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Martin Cowen, et al. v. Georgia Secretary of State, No. 19-14065 (11th Cir. 2020)Annotate this Case
The court issued a subsequent related opinion or order on January 5, 2022.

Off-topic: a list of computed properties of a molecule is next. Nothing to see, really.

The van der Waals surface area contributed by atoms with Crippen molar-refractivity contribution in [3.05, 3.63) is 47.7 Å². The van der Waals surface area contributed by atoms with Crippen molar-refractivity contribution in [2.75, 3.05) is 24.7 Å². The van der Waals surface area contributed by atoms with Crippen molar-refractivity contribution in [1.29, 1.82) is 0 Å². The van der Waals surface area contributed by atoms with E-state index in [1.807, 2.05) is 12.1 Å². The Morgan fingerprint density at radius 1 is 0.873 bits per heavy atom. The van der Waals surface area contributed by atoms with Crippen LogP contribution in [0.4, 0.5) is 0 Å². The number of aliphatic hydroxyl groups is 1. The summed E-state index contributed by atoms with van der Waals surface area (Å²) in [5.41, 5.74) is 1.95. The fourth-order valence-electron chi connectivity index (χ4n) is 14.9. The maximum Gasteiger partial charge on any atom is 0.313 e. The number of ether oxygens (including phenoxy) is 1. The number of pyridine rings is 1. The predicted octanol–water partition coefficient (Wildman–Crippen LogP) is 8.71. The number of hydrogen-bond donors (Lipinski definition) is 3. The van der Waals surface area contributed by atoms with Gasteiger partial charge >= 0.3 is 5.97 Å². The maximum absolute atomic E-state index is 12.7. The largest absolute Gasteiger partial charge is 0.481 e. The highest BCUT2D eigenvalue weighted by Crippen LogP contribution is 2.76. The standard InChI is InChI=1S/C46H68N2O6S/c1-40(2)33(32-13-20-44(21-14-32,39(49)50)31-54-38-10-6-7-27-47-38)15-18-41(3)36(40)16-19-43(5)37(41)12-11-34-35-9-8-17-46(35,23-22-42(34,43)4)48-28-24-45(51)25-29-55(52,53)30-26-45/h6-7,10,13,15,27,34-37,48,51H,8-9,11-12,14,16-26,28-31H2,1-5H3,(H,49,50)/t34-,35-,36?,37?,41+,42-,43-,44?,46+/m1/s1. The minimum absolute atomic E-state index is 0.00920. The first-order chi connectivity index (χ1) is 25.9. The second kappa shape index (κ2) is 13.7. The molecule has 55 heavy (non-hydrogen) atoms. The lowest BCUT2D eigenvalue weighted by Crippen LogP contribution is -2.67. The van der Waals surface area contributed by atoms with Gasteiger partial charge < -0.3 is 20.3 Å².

Case: 19-14065 Date Filed: 06/03/2020 Page: 1 of 20 [PUBLISH] IN THE UNITED STATES COURT OF APPEALS FOR THE ELEVENTH CIRCUIT ________________________ No. 19-14065 ________________________ D.C. Docket No. 1:17-cv-04660-LMM MARTIN COWEN, ALLEN BUCKLEY, et al., Plaintiffs–Appellants, versus GEORGIA SECRETARY OF STATE, Defendant–Appellee. ________________________ Appeal from the United States District Court for the Northern District of Georgia ________________________ (June 3, 2020) Before JORDAN, TJOFLAT, and ANDERSON, Circuit Judges. ANDERSON, Circuit Judge: The Libertarian Party of Georgia, several prospective Libertarian candidates for Congress, and several Libertarian voters—collectively, “the Libertarian Party” Case: 19-14065 Date Filed: 06/03/2020 Page: 2 of 20 or “the Party”—brought the instant case against the Secretary of State of Georgia. They alleged that Georgia’s ballot-access requirements for third-party and independent candidates violated their associational rights under the First and Fourteenth Amendments and their Equal Protection rights under the Fourteenth Amendment. The district court granted the Secretary of State summary judgment, concluding that it did not need to apply the Supreme Court’s test for the constitutionality of ballot-access requirements, as articulated in Anderson v. Celebreeze, 460 U.S. 780 (1983), and the Party appeals from that determination. After careful review, and with the benefit of oral argument, we vacate the district court’s grant of summary judgment. We conclude that the district court’s failure to conduct the Anderson test constitutes reversible error; accordingly, we remand the case to the district court with instructions to conduct in the first instance the Anderson test and to consider the Party’s Equal Protection claim. I. BACKGROUND We note at the outset that the facts are not seriously disputed, but nonetheless set them out to better contextualize the parties’ arguments. The State of Georgia first established formal ballot access requirements in 1922, which required that an independent candidate, or the nominee of any party not conducting a primary election, could attain ballot access by simply “fil[ing] notice of their candidacy, giving their names and the offices for which they are candidates, with 2 Case: 19-14065 Date Filed: 06/03/2020 Page: 3 of 20 the Secretary of State” for national and statewide elections, and with county officials for district and county elections, with no petition or filing fee requirements. 1922 Ga. Laws 100. Over the next few decades, the State subsequently tightened its ballot-access requirements. In 1943, the State enacted the predecessor of its current ballot-access requirement, which allowed third-party candidates to gain access to the ballot in one of two ways: (1) if the political party received 5 percent of the votes in the last general election for the office in question, which guaranteed ballot access; or (2) by gathering petitions signed by 5 percent of all of the registered voters in the state or district. 1943 Ga. Laws 292. In 1986, the State substantially loosened its ballot-access requirements—but only with respect to statewide candidates. That year, the State amended its statutes to allow ballot access for third-party candidates nominated for statewide office if the third-party either: (1) submitted petitions “signed by voters equal in number to 1 percent of the registered voters who were registered and eligible to vote in the preceding general election; or (2) “[a]t the preceding general election, the political body nominated a candidate for state-wide office and such candidate received a number of votes equal to 1 percent of the total number of registered voters who were registered and eligible to vote in such general election.” 1986 Ga. Laws 894. However, the legislature left unchanged the 5 percent petition requirement for 3 Case: 19-14065 Date Filed: 06/03/2020 Page: 4 of 20 third-party and independent candidates for non-statewide offices. Since 1986, Georgia’s ballot-access requirements have remained largely unchanged. In contrast to the 1986 requirement for statewide offices, Georgia has a twotiered system through which non-statewide candidates, like those for the U.S. House of Representatives, can qualify for the ballot. For candidates of “political parties”—defined by state law as political organization whose nominees won at least twenty percent of the vote at the last gubernatorial or presidential election, O.C.G.A. § 21-2-2(25)—they are guaranteed ballot access so long as they win their party’s primary and pay the requisite filing fee. But for candidates of “political bodies”—political organizations other than formally recognized political parties, O.C.G.A. § 21-2-2(23), which, as a practical matter, encompasses all third parties—the candidates are guaranteed ballot access only if they are nominated by their party at a convention, id. § 21-2-170(g), and if they submit nomination petitions signed by 5 percent of the registered voters eligible to vote for that office in the most recent general election, id. § 21-2-170(b). The Libertarian Party of Georgia, along with several of its prospective congressional candidates and voters, brought the instant suit, challenging the constitutionality of these ballot-access requirements for congressional candidates. The Party noted that, if it wanted to run a full slate of congressional candidates in Georgia, it would be required to gather a grand total of 321,713 valid signatures. It 4 Case: 19-14065 Date Filed: 06/03/2020 Page: 5 of 20 also introduced evidence that no third-party congressional candidate has ever managed to petition its way onto the ballot—despite the fact that, since 2002, at least twenty candidates had attempted to do so. It also introduced evidence surrounding the practical difficulties of gathering petitions, which include the allegedly error-prone signature-checking process, the undue cost of petitioning (and the inability, under federal campaign finance law, of the national party to help defray these costs), the onerousness of the pace and schedule of petition gathering, the lack of access to voters, and alleged concerns from voters about disclosing confidential information on the nominating petition. The district court characterized this evidence as part of a “robust record” and noted that the Party raised “some compelling arguments,” but nonetheless concluded that the Secretary of State was entitled to summary judgment. The court declined to apply the Supreme Court’s test for the constitutionality of ballot-access requirements—as articulated in Anderson, 460 U.S. at 789—instead concluding that, in light of Jenness v. Fortson, 403 U.S. 431 (1971), which upheld Georgia’s ballot-access requirements, it was not necessary to apply the Anderson test to ballot-access requirements outside of the presidential election context. It also summarily rejected the Party’s Equal Protection challenge. The Party timely appealed to us. We vacate and remand with instructions. 5 Case: 19-14065 Date Filed: 06/03/2020 Page: 6 of 20 II. ANALYSIS We review de novo a grant of summary judgment. Thomas v. Cooper Lighting, Inc., 506 F.3d 1361, 1363 (11th Cir. 2007). Summary judgment is appropriate where “there is no genuine dispute as to any material fact and the movant is entitled to judgment as a matter of law.” Fed. R. Civ. Pro. 56(a). In reviewing the propriety of summary judgment, “we view the evidence in the light most favorable to the non-moving party.” Thomas, 506 F.3d at 1363. This case involves a challenge to Georgia’s ballot-access requirements for third-party (or “political body”) congressional candidates. The Libertarian Party in this case raises two different constitutional challenges to Georgia’s ballot-access requirements—one based on its associational rights under the First and Fourteenth Amendments, and one based on its rights under the Equal Protection Clause. We address each in turn. A. Associational Rights The Supreme Court has recognized the unique “impact of candidate eligibility requirements on voters,” which implicates the “basic constitutional rights” of both voters and candidates under the First and Fourteenth Amendments. Anderson, 460 U.S. at 786. Specifically, ballot-access requirements implicate “the right of individuals to associate for the advancement of political beliefs, and the 6 Case: 19-14065 Date Filed: 06/03/2020 Page: 7 of 20 right of qualified voters, regardless of their political persuasion, to cast their votes effectively.” Id. at 787 (quoting Williams v. Rhodes, 393 U.S. 23, 30–31 (1968)). In Anderson, the Supreme Court laid out a multistep test for evaluating the constitutionality of ballot-access requirements under the First and Fourteenth Amendment. First, the court must “consider the character and magnitude of the asserted injury to the rights protected by the First and Fourteenth Amendments that the plaintiff seeks to vindicate.” 460 U.S. at 789. Second, “[i]t then must identify and evaluate the precise interests put forward by the State as justifications for the burden imposed by its rule. In passing judgment, the Court must not only determine the legitimacy and strength of each of those interests; it also must consider the extent to which those interests make it necessary to burden the plaintiff’s rights.” Id. Third, the court must “weigh all these factors” and “decide whether the challenged provision is unconstitutional.” Id. In laying out these steps, the Court emphasized the importance of context. “Constitutional challenges to specific provisions of a State’s election laws . . . cannot be resolved by any ‘litmus-paper test’ that will separate valid from invalid restrictions.” Id. at 789. In other words, the determination that a 1 percent petition 7 Case: 19-14065 Date Filed: 06/03/2020 Page: 8 of 20 requirement by one state’s election law in one context is constitutional, vel non, does not guarantee the same determination of a similar law in a different context. 1 [T]he rule fashioned by the Court to pass on constitutional challenges to specific provisions of election laws provides no litmus-paper test for separating those restrictions that are valid from those that are invidious under the Equal Protection Clause. The rule is not self-executing and is no substitute for the hard judgments that must be made. Decision in this context, as in others, is very much a “matter of degree,” very much a matter of “considering the facts and circumstances behind the law, the interests which the State claims to be protecting, and the interests of those who are disadvantaged by the classification. Storer v. Brown, 415 U.S. 724, 730 (1974) (internal cites and punctuation omitted). Georgia’s ballot-access requirements have been repeatedly challenged, both before and after the Supreme Court’s decision in Anderson, and have been upheld each time. While we ultimately conclude that the district court erred in prematurely concluding—without applying the Anderson analysis—that the Party’s challenge was foreclosed by Supreme Court and Eleventh Circuit precedent, we nonetheless find it prudent to lay out the underlying legal landscape. First, in Jenness v. Fortson—a decision predating Anderson by more than a decade—the Supreme Court upheld Georgia’s ballot-access requirements against constitutional challenges. Significantly, the 1986 amendment to the Georgia law 1 We note below that our decision in Bergland v. Harris, 767 F.2d 1551, 1554 (11th Cir. 1985), held that, in a challenge to the constitutionality of a ballot-access requirement, the Anderson analysis must be undertaken even if the very same requirement had been previously upheld as constitutional, if there are at least some non-frivolous arguments that, since the decision upholding the requirement, circumstances have changed the context of the analysis. 8 Case: 19-14065 Date Filed: 06/03/2020 Page: 9 of 20 had not come into effect at this point, and as a result, the only way that a thirdparty or independent candidate could be placed on the ballot for any race in Georgia was to file “a nominating petition signed by at least 5% of the number of registered voters at the last general election for the office in question.” 403 U.S. at 432. Several prospective candidates challenged the constitutionality of the law, both as a violation of their rights under the First and Fourteenth Amendments and as a violation of the Equal Protection Clause. The Court concluded that the law did “nothing that abridges the rights of free speech and association secured by the First and Fourteenth Amendments.” Id. at 440. As we will address later in our discussion of the Equal Protection challenge, the Court also rejected the plaintiffs’ Equal Protection arguments. Id. We, in turn, rejected a subsequent challenge in McCrary v. Poythress, 638 F.2d 1308 (5th Cir. 1981),2 where our predecessor court upheld the Georgia ballotaccess requirements from similar constitutional challenges. We “extensively quote[d]” from the Supreme Court’s opinion in Jenness, and ultimately concluded that, given the similar nature of the challenges to the law, the plaintiffs’ challenge to the law was due to be rejected. Id. at 1310–13. 2 In Bonner v. City of Prichard, we adopted as binding precedent all decisions of the former Fifth Circuit handed down prior to October 1, 1981. 661 F.2d 1206, 1209 (11th Cir. 1981) (en banc). 9 Case: 19-14065 Date Filed: 06/03/2020 Page: 10 of 20 In Bergland v. Harris, a decision issued two years after the Supreme Court’s decision in Anderson, we considered a similar challenge. There, a coalition of plaintiffs—including several third parties, third-party presidential candidates, and a third-party congressional candidate—challenged the Georgia law once again. 767 F.2d 1551, 1552–53, 1553 n.1 (11th Cir. 1985). We reiterated the three-part Anderson test but ultimately concluded that there was “an insufficient factual record to carry out the Anderson requirements” because the evidentiary materials “filed by the State in this case are simply inadequate to allow a court to conduct” the “weighing of interests” required by the Anderson analysis. Id. at 1554. We further held that the “two cases which have upheld the Georgia provisions against constitutional attack by prospective candidates and minor political parties”—that is, Jenness and McCrary—“do not foreclose the parties’ right to present the evidence necessary to undertake the balancing approach outlined in Anderson v. Celebreeze.” Id. (citations omitted). Finally, in Cartwright v. Barnes, 304 F.3d 1138, 1142–44 (11th Cir. 2002), and Coffield v. Handel, 599 F.3d 1276, 1277 (11th Cir. 2010), we upheld Georgia’s ballot-access requirements in different contexts, as discussed more fully below. In the instant case, the district court granted summary judgment to the Secretary of State. In upholding Georgia’s ballot-access requirements, however, the district court did not apply the Anderson test at all. It concluded that our 10 Case: 19-14065 Date Filed: 06/03/2020 Page: 11 of 20 opinion in Bergland—along with our unpublished opinion in Green Party of Ga. v. Georgia, 551 F. App’x 982 (11th Cir. 2014)—“emphasized the uniqueness of presidential elections,” and that our opinions in Cartwright and Coffield demonstrate that we ha[ve] continued to reject challenges to Georgia’s 5% rule brought by prospective candidates for the United States House of Representatives without engaging in the analysis set forth in Anderson. Thus, the case law in this circuit simply does not support Plaintiff’s argument that this Court must analyze Plaintiffs’ claims under Anderson, notwithstanding the clear ruling in Jenness. Dist. Ct. Op. at 13 (emphasis in original). In our view, this is a reversible error of law. We cannot agree with the assertion that our Bergland decision—and thus the applicability of the Anderson test—is limited to ballot-access requirements as applied to presidential candidates for several reasons. First, by its own text, the Supreme Court’s opinion in Anderson does not restrict its holding to presidential candidates. Though it certainly emphasizes the “uniquely important national interest” when ballot-access restrictions are applied to presidential candidates, 460 U.S. at 794–95, we do not read that as an implied limitation on Anderson’s applicability. Such a limitation would make little sense in context. The Supreme Court in Anderson laid out the test for evaluating the constitutionality of ballot-access restrictions, which requires, inter alia, the “identif[ication] and evaluat[ion] [of] the precise interests put forward by the State as justifications for the burden imposed by its rule.” Id. at 11 Case: 19-14065 Date Filed: 06/03/2020 Page: 12 of 20 789. Then, in a subsequent section, it explained that “the State has a less important interest in regulating Presidential elections than statewide or local elections,” id. at 795; in other words, the unique nature of a presidential election altered the weighing of interests. Our reading of Anderson makes clear that its requirements apply in all elections—but with a thumb on the scale in favor of ballot access when the candidates challenging the requirements are presidential candidates. Second, our precedent makes clear that it is the law in this circuit to apply Anderson to ballot-access requirements for all candidates. See, e.g., Grizzle v. Kemp, 634 F.3d 1314, 1316, 1321–22 (11th Cir. 2011) (school board candidates); Swanson v. Worley, 490 F.3d 894, 896, 902–03 (11th Cir. 2007) (state senate, state house, and sheriff candidates); Green v. Mortham, 155 F.3d 1332, 1333, 1335–36 (11th Cir. 1998) (congressional candidate); New Alliance Party v. Hand, 933 F.2d 1568, 1570, 1574 (11th Cir. 1991) (congressional candidate and county commission candidate); Bergland, 767 F.2d at 1552–53, 1553 n.1 (presidential candidates and a congressional candidate); Libertarian Party of Fla. v. Florida, 710 F.2d 790, 792–93 (11th Cir. 1983) (state legislative, statewide office, and presidential candidates). Third, and most significantly, we conclude that the district court erred when it limited the precedential force of Bergland to presidential candidates and declined to apply the Anderson analysis, relying upon its belief that the Supreme Court’s 12 Case: 19-14065 Date Filed: 06/03/2020 Page: 13 of 20 decision in Jenness foreclosed the Party’s challenge to Georgia’s ballot-access requirements. Contrary to the district court’s ruling, our prior, binding decision in Bergland expressly held that Jenness did not foreclose a challenge to Georgia’s “signature requirements for nominating petitions,” see Bergland, 767 F.2d at 1553, including the 5 percent rule challenged in this case, id. at 1553, 1553 n.3. Rather, Bergland held that the challenge must be evaluated pursuant to the “balancing approach outlined in Anderson v. Celebreeze.” Id. at 1554. Bergland held that, “[c]ontrary to the State’s argument, the two cases”—referring expressly to Jenness and McCrary, both of which preceded the Supreme Court’s opinion in Anderson— “which have upheld the Georgia provisions against constitutional attack by prospective candidates and minor political parties do not foreclose the parties’ right to present the evidence necessary to undertake the balancing approach outlined in Anderson v. Celebrezze.” Id. The district court erred in concluding that the precedential force of Bergland was limited to candidates for President. Although the Bergland plaintiffs did include candidates for President, the case also included a candidate for Congress, whose claim was also vacated and remanded to the district court for analysis pursuant to the Anderson balancing approach. Id. at 1553 n.1, 1554–55. Moreover, while Bergland did note that, in applying the Anderson analysis, “the State has a less important interest in regulating Presidential elections than 13 Case: 19-14065 Date Filed: 06/03/2020 Page: 14 of 20 statewide or local elections,” id. at 1554 (quoting Anderson, 460 U.S. at 795), it also noted that the “difference between state and local offices and federal offices . . . requires a different balance than that used in weighing the state interests against the burdens placed on candidates for statewide and local offices,” id. at 1554–55. Moreover, the district court misapplied our holdings in Cartwright and Coffield. In Cartwright, the primary challenge was that Georgia’s 5 percent requirement for ballot access violated the Qualifications Clause of the U.S. Constitution. 304 F.3d at 1139. It is true that the decision also mentioned that “this 5% signature requirement does not violate any other constitutional provision,” id.; and it did note that the Jenness analysis “still equally pertains today,” at least with respect to its Equal Protection analysis, id. at 1441–42. However, the plaintiffs in Cartwright pointed to only two differences in the relevant context to distinguish their case from Jenness, both of which the panel rejected summarily as wholly without merit. Id. at 1141. Similarly, our decision in Coffield appears to have rejected an attempt to distinguish Jenness, thus affirming the district court’s dismissal, because the plaintiff’s allegations were wholly insufficient to plausibly distinguish Jenness. See Coffield, 599 F.3d at 1277. Although both the Cartwright and Coffield panels rejected challenges to Georgia’s ballot-access requirements without explicitly engaging in the analysis set 14 Case: 19-14065 Date Filed: 06/03/2020 Page: 15 of 20 forth in Anderson, we do not read those cases as refusing to engage in the Anderson analysis. Rather, harmonizing those decisions with our binding precedent in Bergland, we read them as recognizing no significant differences from Jenness with respect to the relevant considerations. To the extent that those cases could be read to hold that Jenness is dispositive and forecloses all challenges to Georgia’s ballot-access requirements, such a holding would be inconsistent with our clear holding in Bergland. As we recently recognized, “[o]ur adherence to the prior-panel rule is strict, but when there are conflicting prior panel decisions, the oldest one controls.” Monaghan v. Worldpay US, Inc., 955 F.3d 855, 862 (11th Cir. 2020) (citing Cohen v. Office Depot, Inc., 204 F.3d 1069, 1072 (11th Cir. 2000)). For these reasons, we conclude that the district court erred by failing to apply the analysis articulated in Anderson v. Celebreeze. We decline the Party’s invitation that we address the merits of its claim; we would prefer that the district court address that question in the first instance. As we have explained, the Anderson test emphasizes the relevance of context and specific circumstances to each challenge to ballot-access requirements. While this is not a pure question of fact, we nonetheless believe that it is a question that the district court is better equipped to address with testimony and other direct evidence. 15 Case: 19-14065 Date Filed: 06/03/2020 Page: 16 of 20 But though Bergland made clear that the Supreme Court’s opinion in Jenness does not automatically preclude any subsequent challenges to Georgia’s ballot-access requirements, the Party will, on remand, have to satisfactorily distinguish its claims from those rejected in Jenness. The Party will have to demonstrate why a different result from Jenness is required in this case—either because of different facts in the instant record, as compared to the record in Jenness; changes in the relevant Georgia legal framework; or the evolution of the relevant federal law. On appeal, the Party has pointed to numerous differences in the instant case with respect to factors relevant in the Anderson balancing analysis, which it argues are different from the relevant considerations that were before the Jenness court. We decline to address those asserted differences from Jenness because the district court should address those issues in the first instance on remand. Accordingly, we vacate the district court’s grant of summary judgment and remand to the district court with instructions to apply the Anderson analysis in the first instance. B. Equal Protection Clause The plaintiffs in this case also raise a challenge to Georgia’s ballot-access requirements as running afoul of the Equal Protection Clause. As the Supreme Court has recognized, to the extent that ballot-access requirements draw a distinction, the “State must establish that its classification is necessary to serve a 16 Case: 19-14065 Date Filed: 06/03/2020 Page: 17 of 20 compelling interest.” Ill. State Bd. of Elections v. Socialist Workers Party, 440 U.S. 173, 184 (1979) (citations omitted). In Jenness, the Supreme Court rejected an Equal Protection challenge to Georgia’s requirements. But we note that the Equal Protection challenge in Jenness differs from the Party’s Equal Protection challenge in the instant case. In Jenness, the challenge was as to the distinction between third-party (or “political body”) candidates and major-party (or “political party”) candidates: the claim was “necessarily bottomed upon the premise that it is inherently more burdensome for a candidate to gather the signatures of 5% of the total eligible electorate than it is to win the votes of a majority in a party primary.” Jenness, 403 U.S. at 440. The Supreme Court rejected this assumption, noting that Georgia has provided two “alternative routes” to a candidate for getting his name on the ballot. Id. “He may enter the primary of a political party, or he may circulate nominating petitions either as an independent candidate or under the sponsorship of a political organization.” Id. The Court noted that neither of these two alternative paths “can be assumed to be inherently more burdensome than the other.” Id. at 441. The Equal Protection challenge presented by the Party in this case is substantially different from that presented in Jenness. The challenge here is not between political party and political body candidates for the same offices, but between political body candidates for different offices. Under Georgia law, a 17 Case: 19-14065 Date Filed: 06/03/2020 Page: 18 of 20 Libertarian Party candidate for statewide office is automatically entitled to ballot access in 2020; this is because, in the 2018 general election, it “nominated a candidate for state-wide office and such candidate received a number of votes equal to 1 percent of the total number of registered voters who were registered and eligible to vote in such general election.”3 O.C.G.A. § 21-2-180(2). However, pursuant to the different Georgia requirement for non-statewide offices, Libertarian congressional candidates are required to individually qualify for the ballot by submitting a nominating petition “signed by a number of voters equal to 5 percent of the total number of registered voters eligible to vote in the last election for the filling of the office the candidate is seeking.” Id. § 21-2-170(b). Therefore, the Party argues, its statewide candidates need to gather zero signatures while a full slate of congressional candidates would need to gather 321,713 valid signatures. The district court did not separately address the Party’s Equal Protection challenge, instead considering it in tandem with the associational-rights challenge, thus in effect holding that Jenness foreclosed the Party’s Equal Protection challenge as well as its First and Fourteenth Amendment challenge. We hold only 3 In 2018, there were 6,935,816 voters eligible to vote in the general election. To automatically qualify for ballot access in future statewide elections, the Libertarian Party was required to receive at least 69,359 votes. Given that 3,939,328 votes were cast in the gubernatorial election, this means that the Libertarian Party nominee for some statewide office would have been required to get 1.76% of the vote. They qualified by getting 2.23% for Secretary of State; 2.65% for Commissioner of Insurance; and 2.67% and 2.52% for the Public Service Commission, Districts 3 and 5, respectively. 18 Case: 19-14065 Date Filed: 06/03/2020 Page: 19 of 20 that Jenness does not control the Equal Protection issue presented by the Party in this case, because the Equal Protection claim presented here is sufficiently different from that presented in Jenness. However, we again decline the Party’s invitation that we address the merits of its Equal Protection claim, believing that this question is best resolved by the district court in the first instance on remand, as is the case with the First and Fourteenth Amendment challenge.4 III. CONCLUSION For the foregoing reasons, we vacate the district court’s grant of summary judgment to the Secretary of State and remand the case for further proceedings consistent with this opinion. On remand, the district court is instructed to conduct in the first instance the Anderson test with respect to Georgia’s ballot-access requirements and consider the Libertarian Party’s Equal Protection challenge. VACATED AND REMANDED. 4 We note that the plaintiffs in Bergland included an Equal Protection challenge to Georgia’s ballot-access requirements, in addition to their First and Fourteenth Amendment challenge. 767 F.2d at 1552. Although our opinion in Bergland did not explicitly address the Equal Protection claim separately from the First and Fourteenth Amendment challenge, the decision did vacate and remand the Equal Protection challenge as well, notwithstanding Jenness. See id. 19 Case: 19-14065 Date Filed: 06/03/2020 Page: 20 of 20 JORDAN, Circuit Judge, concurring. I join Judge Anderson’s opinion for the court. Although I can understand why the district court believed that Jenness v. Fortson, 403 U.S. 431 (1971), was controlling, I offer some additional reasons why it is not. First, the plaintiffs have challenged not only Georgia’s 5% petition requirement, see O.C.G.A. § 21-1-170(b), but also the qualifying fee for the office of U.S. Representative, see O.C.G.A. § 21-2-132(d), and this latter claim was not at issue in Jenness. As the Supreme Court explained in Jenness, the qualifying fee had been declared unconstitutional and enjoined by the district court, and that ruling was not challenged on appeal. See 403 U.S. at 432. So, whatever effect Jenness may have had on the plaintiffs’ First and Fourteenth Amendment claims, it did not foreclose or control the plaintiffs’ challenge to the qualifying fee. Second, as Judge Anderson points out, the Supreme Court changed the applicable constitutional standard in Anderson v. Celebrezze, 460 U.S. 780, 789 (1983). And “when the Supreme Court overturns the standard that it had previously used to resolve a particular class of cases,” federal and state courts “must apply the new standard and reach the result dictated under that new standard.” Bryan Garner et al., The Law of Judicial Precedent § 2, at 31 (2016). So Jenness, though not obsolete, does not control the outcome here. 20